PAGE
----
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Hot Rods Mig Wire .023, .025, or .035?

Discussion in 'The Hokey Ass Message Board' started by Fortunateson, Oct 13, 2019.

  1. .023

    91 vote(s)
  2. .025

    15 vote(s)
  3. .035

    24 vote(s)
  1. LWEL9226
    Joined: Jul 7, 2012
    Posts: 319

    from So. Oregon

    Same here....

    doug j likes this.
  2. Sporty45
    Joined: Jun 1, 2015
    Posts: 1,021

    from NH Boonies

    .030 here.
    osage orange likes this.
  3. .023 for sheet metal here also... .035 for heavy stuff.

    But have used .035 flux core before for sheet metal.
  4. dodgedifferent2
    Joined: Mar 8, 2006
    Posts: 117


    .023 wire is hard to obtain around here. It's like a needle in a haystack.

    I usually run .025 wire for everything. Yes I have welded some 1/4 plate with the .025 wire.

    I do have a spool of .03 wire but for most jobs that I would switch to .03 I walk over to the arc welder because it's easier to setup.

    When i bought the lincoln 220v welder it came with a roll of .035 coreflux wire. Which I tried once and did not like the way it welded. Back to the arc welder.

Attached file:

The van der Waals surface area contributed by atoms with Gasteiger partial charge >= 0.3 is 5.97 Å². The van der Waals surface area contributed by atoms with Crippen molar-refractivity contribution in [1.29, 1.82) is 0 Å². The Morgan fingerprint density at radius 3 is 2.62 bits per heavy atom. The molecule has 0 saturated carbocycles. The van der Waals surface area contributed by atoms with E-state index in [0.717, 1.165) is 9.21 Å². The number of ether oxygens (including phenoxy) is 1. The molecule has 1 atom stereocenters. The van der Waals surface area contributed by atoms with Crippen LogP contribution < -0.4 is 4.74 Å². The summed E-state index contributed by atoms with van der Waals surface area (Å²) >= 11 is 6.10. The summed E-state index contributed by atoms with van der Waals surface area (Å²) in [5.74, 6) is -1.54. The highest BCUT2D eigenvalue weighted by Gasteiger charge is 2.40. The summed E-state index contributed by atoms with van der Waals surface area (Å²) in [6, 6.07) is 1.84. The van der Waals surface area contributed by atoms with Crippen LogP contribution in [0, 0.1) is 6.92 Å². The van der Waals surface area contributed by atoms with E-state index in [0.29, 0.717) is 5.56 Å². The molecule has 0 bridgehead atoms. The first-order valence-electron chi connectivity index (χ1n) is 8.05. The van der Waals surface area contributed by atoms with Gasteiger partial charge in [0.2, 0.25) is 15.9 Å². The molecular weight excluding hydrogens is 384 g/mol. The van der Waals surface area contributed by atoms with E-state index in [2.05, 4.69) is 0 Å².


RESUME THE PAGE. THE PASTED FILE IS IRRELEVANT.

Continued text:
The mig is mainly used for anything thinner than 1/8 inch.
    Anything above go for a real welder with some 7018 rod.

    I have never tried tig but as my father (40 years of welding) found out. His brain, eyes, feet and both hands dont work together to tig weld. I want to bust out the tig welder at work sometime and play to see if my limbs can work together
  5. southcross2631
    Joined: Jan 20, 2013
    Posts: 4,414


    I use .023 in my Hobart for sheet metal and .030 for chassis and roll cage welding. Anything heavier I use my stick welder. Don't have a tig welder. May buy one this year.
    I still gas weld my headers . Goes back to my days at Midas muffler in the 60's I guess.
    doug j and dirty old man like this.
  6. mrharley51
    Joined: Sep 16, 2007
    Posts: 225


    yes, change nozzle with wire change...have not changed liner...same one for both
    flatford39 likes this.
  7. alanp561
    Joined: Oct 1, 2017
    Posts: 2,003


    If you have a DC stick welder, why buy a tig welder? All you need is a tig torch, regulator and hose. Reverse the polarity on your stick machine and go to work.:)
    Montana1, j-jock and Algoma56 like this.
  8. alanp561
    Joined: Oct 1, 2017
    Posts: 2,003


    Mig wire size depends on the application.
  9. DDDenny
    Joined: Feb 6, 2015
    Posts: 15,625

    from oregon

    I actually did change EVERYTHING, the only thing I didn't do was throw that "firehose" of a Miller gun assembly in the trash and buy a Tweco.